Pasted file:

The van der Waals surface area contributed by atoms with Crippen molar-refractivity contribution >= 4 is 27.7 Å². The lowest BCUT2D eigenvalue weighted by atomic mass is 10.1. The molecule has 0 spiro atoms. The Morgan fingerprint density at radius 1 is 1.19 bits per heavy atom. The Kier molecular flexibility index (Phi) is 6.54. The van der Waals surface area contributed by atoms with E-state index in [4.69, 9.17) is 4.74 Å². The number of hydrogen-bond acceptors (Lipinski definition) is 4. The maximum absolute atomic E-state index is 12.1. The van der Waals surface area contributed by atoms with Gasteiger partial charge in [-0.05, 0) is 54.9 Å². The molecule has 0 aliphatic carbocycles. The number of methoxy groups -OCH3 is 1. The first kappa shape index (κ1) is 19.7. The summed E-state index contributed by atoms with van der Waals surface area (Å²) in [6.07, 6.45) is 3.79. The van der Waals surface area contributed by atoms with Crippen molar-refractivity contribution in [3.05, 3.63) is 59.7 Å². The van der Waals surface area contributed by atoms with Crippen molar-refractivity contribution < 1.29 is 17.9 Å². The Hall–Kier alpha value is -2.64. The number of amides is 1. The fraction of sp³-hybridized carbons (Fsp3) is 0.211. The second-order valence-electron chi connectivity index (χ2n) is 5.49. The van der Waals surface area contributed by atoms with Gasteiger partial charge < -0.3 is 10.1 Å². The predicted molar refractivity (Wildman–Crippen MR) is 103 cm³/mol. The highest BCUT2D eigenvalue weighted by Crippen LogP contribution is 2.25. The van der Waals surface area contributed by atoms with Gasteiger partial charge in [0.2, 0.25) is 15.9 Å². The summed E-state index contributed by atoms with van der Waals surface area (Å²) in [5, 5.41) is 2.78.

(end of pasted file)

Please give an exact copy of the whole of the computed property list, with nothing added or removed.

The van der Waals surface area contributed by atoms with Crippen molar-refractivity contribution >= 4 is 27.7 Å². The lowest BCUT2D eigenvalue weighted by atomic mass is 10.1. The molecule has 0 spiro atoms. The Morgan fingerprint density at radius 1 is 1.19 bits per heavy atom. The Kier molecular flexibility index (Phi) is 6.54. The van der Waals surface area contributed by atoms with E-state index in [4.69, 9.17) is 4.74 Å². The number of hydrogen-bond acceptors (Lipinski definition) is 4. The maximum absolute atomic E-state index is 12.1. The van der Waals surface area contributed by atoms with Gasteiger partial charge in [-0.05, 0) is 54.9 Å². The molecule has 0 aliphatic carbocycles. The number of methoxy groups -OCH3 is 1. The first kappa shape index (κ1) is 19.7. The summed E-state index contributed by atoms with van der Waals surface area (Å²) in [6.07, 6.45) is 3.79. The van der Waals surface area contributed by atoms with Crippen molar-refractivity contribution in [3.05, 3.63) is 59.7 Å². The van der Waals surface area contributed by atoms with Crippen molar-refractivity contribution < 1.29 is 17.9 Å². The Hall–Kier alpha value is -2.64. The number of amides is 1. The fraction of sp³-hybridized carbons (Fsp3) is 0.211. The second-order valence-electron chi connectivity index (χ2n) is 5.49. The van der Waals surface area contributed by atoms with Gasteiger partial charge < -0.3 is 10.1 Å². The predicted molar refractivity (Wildman–Crippen MR) is 103 cm³/mol. The highest BCUT2D eigenvalue weighted by Crippen LogP contribution is 2.25. The van der Waals surface area contributed by atoms with Gasteiger partial charge in [0.2, 0.25) is 15.9 Å². The summed E-state index contributed by atoms with van der Waals surface area (Å²) in [5, 5.41) is 2.78.